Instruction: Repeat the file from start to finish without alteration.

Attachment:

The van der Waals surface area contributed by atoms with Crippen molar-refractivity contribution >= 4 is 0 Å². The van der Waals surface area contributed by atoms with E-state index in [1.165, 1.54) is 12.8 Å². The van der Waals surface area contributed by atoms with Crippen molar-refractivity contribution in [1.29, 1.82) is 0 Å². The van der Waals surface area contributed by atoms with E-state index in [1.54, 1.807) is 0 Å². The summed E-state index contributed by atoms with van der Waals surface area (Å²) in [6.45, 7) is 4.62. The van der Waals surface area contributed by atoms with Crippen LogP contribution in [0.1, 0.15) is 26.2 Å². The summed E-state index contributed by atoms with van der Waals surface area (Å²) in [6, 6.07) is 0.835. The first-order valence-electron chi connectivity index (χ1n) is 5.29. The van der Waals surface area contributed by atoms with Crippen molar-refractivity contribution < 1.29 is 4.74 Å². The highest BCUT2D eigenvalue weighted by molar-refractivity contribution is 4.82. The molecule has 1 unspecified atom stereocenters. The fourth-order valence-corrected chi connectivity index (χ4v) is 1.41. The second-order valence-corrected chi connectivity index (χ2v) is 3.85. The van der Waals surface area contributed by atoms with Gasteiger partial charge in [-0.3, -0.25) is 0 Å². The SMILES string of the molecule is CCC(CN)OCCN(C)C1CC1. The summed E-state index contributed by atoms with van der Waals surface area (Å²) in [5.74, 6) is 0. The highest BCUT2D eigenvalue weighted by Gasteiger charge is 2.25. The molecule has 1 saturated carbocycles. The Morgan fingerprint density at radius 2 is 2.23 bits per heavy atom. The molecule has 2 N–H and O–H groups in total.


The van der Waals surface area contributed by atoms with Crippen molar-refractivity contribution >= 4 is 0 Å². The van der Waals surface area contributed by atoms with E-state index in [1.165, 1.54) is 12.8 Å². The van der Waals surface area contributed by atoms with Crippen molar-refractivity contribution in [1.29, 1.82) is 0 Å². The van der Waals surface area contributed by atoms with E-state index in [1.54, 1.807) is 0 Å². The summed E-state index contributed by atoms with van der Waals surface area (Å²) in [6.45, 7) is 4.62. The van der Waals surface area contributed by atoms with Crippen LogP contribution in [0.1, 0.15) is 26.2 Å². The summed E-state index contributed by atoms with van der Waals surface area (Å²) in [6, 6.07) is 0.835. The first-order valence-electron chi connectivity index (χ1n) is 5.29. The van der Waals surface area contributed by atoms with Crippen molar-refractivity contribution < 1.29 is 4.74 Å². The highest BCUT2D eigenvalue weighted by molar-refractivity contribution is 4.82. The molecule has 1 unspecified atom stereocenters. The fourth-order valence-corrected chi connectivity index (χ4v) is 1.41. The second-order valence-corrected chi connectivity index (χ2v) is 3.85. The van der Waals surface area contributed by atoms with Gasteiger partial charge in [-0.3, -0.25) is 0 Å². The SMILES string of the molecule is CCC(CN)OCCN(C)C1CC1. The summed E-state index contributed by atoms with van der Waals surface area (Å²) in [5.74, 6) is 0. The highest BCUT2D eigenvalue weighted by Gasteiger charge is 2.25. The molecule has 1 saturated carbocycles. The Morgan fingerprint density at radius 2 is 2.23 bits per heavy atom. The molecule has 2 N–H and O–H groups in total.